Decisions, Decisions...

I am considering going back to school for my masters degree. I love being in school. I want to have more opportunities in life and I think that more education could really help me find a job that makes me happy instead of making me count down the minutes until the end of the day.

Many of you are aware of the craziness at my current job. Couple the unpleasant working environment with the fact that being an insurance agent doesn’t fill me with squee and you understand why I might want to go back to school. However, I keep having this argument with my brain:

pbbth’s brain:

Oooh, get your masters in history! You love history and you could do something you really enjoy in life!


Come on, brain, a masters in history is essentially useless and would leave me working for, like, $12,000 a year. Sure I would love my job but I do not like eating ramen. Try something else!

pbbth’s brain:

Oooh, go to law school! You love Law and Order and you are great at presenting, arguing, and being in front of people. You could really, really love your job if you were a lawyer!


Okay brain, first of all you know you cannot pick a career based on a television show. That always ends badly. Second of all, if I wanted to work 75 hours a week I would go to med school and be a doctor and learn to save lives or do something awesome to make up for the lack of a personal life.

pbbth’s brain:

Oooh, a doctor! You could totally…


NO! We just discussed that. No working more than 50 hours a week or so. Come on now, think!

pbbth’s brain:

What about art history? You love art, you love history, you could work in a gallery or something and love spending all day surrounded by beautiful works of art.


Hmm…that sounds like it could be good. I don’t have any work experience within the arts though, and how would that affect my ability to get a job after I got my masters? And how many millions of people out there have degrees in art history and serve coffee for a living?

pbbth’s brain:

Fine then! Stop asking me for help and ask someone else.

So I am taking my brain’s advice and asking you what field of study you would recommend for a masters degree. My favorite subjects have always been history, literature, theater, art, etc. I am not aware of any positions in any of these fields that would make you any decent amount of money except for the very tippy top of the fields (movie stars, famous artists, etc.) but there might be a lot of stuff out there of which I am not aware that I could enjoy and live a comfortable lifestyle at the same time. I am looking for something that would allow me, if nothing else, a comfortable middle ground between money and happiness. I don’t need to be super rich but I should be able to pay for all of my needs, some of my wants and save for retirement. I don’t need to be paid to eat chocolate and pet puppies and kitties all day to be happy either, but I want something that offers a bit of a challenge and could really hold my interest. I want my degree to be useful enough for me to be able to work in a related field (unlike my current bachelors degree) and not have the only benefit of it be the prestige that goes along with having a masters degree.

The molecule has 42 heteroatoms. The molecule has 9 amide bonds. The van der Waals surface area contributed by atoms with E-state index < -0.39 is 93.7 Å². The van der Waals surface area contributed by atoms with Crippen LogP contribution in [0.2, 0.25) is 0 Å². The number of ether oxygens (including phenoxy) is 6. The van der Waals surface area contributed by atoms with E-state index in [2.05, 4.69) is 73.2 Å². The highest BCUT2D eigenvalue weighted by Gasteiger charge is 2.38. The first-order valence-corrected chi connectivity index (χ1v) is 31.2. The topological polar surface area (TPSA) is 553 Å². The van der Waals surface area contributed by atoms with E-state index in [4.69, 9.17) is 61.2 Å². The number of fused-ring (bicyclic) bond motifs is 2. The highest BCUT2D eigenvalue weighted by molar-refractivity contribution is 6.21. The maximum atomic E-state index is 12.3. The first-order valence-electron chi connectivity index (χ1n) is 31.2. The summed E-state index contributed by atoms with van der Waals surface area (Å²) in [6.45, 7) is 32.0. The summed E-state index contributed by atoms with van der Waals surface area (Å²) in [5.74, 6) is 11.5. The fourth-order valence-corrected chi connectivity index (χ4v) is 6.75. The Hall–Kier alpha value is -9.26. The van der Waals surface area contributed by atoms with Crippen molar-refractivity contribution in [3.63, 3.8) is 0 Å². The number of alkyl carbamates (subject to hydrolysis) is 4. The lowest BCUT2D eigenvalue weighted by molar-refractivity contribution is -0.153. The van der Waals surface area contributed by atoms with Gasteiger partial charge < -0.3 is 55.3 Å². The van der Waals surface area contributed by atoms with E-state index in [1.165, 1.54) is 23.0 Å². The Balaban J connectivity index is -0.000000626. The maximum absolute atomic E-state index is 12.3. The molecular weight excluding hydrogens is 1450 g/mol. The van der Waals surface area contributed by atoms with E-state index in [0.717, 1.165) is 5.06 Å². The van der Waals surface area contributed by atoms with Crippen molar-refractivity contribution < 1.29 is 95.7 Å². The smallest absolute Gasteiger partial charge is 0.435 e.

So what say you, dopers? Any recommendations?

Sorry, I don’t have any recommendations, but if you ever record your conversations with a brain and burn them to a CD, I’d like to request a copy in advance.

I would like to suggest the MA program that I had the good fortune to complete: MA Program in Humanities at the University of Chicago.

Basically, it’s a one-year program where you can design your own curriculum - our program included English literature, philosophy, art history, creative writing, cinema studies, and classicist majors, and everyone in-between. The alumni network is great and there are internships and whatnot to help you with the practical aspect of your grad school education. Most of us are working as community college teachers (which isn’t the best paying job, but if you work out in the suburbs it isn’t the worst paying job either), admin for educational and cultural programs at non-profits and universities, or in art museums, libraries, publishers, and so forth. It was an amazing year for me; very intense, as you are expected to do your coursework and write a thesis all at the same time, but the department is divided into smaller precepts according to fields of interest and you have the opportunity to take classes from some of the most brilliant minds in academia. It’s also a good opportunity to get a feel for what you want to do - some of us are planning to go on to do our PhDs, others are applying for law school.

Seriously, it’s an awesome program, and you get a two-year education for the price of one. :smiley:

Excellent suggestion HazelNutCoffee, but I would need to stay in NYC. I love it here and would rather keep working crap jobs forever and stay in the city than have a job I love but have to leave. I will check the universities around here and see if they have anything similar though!

I will add your name to the list. :slight_smile:

Journalism at Columbia.

Well I knew a few people in NYC who worked in museums – one is a graphic designer and the other two were/are in development. Of course they weren’t rich but they had full time jobs with benefits. So if you want to work in museums that seems like a reasonable enough goal. Publishing seems like another field that attracted friends with arts&literature interests.

If you want to stay in NYC then I would say pick the career first, then the grad school, IMHO grad school in NYC is too expensive to do without a solid game plan.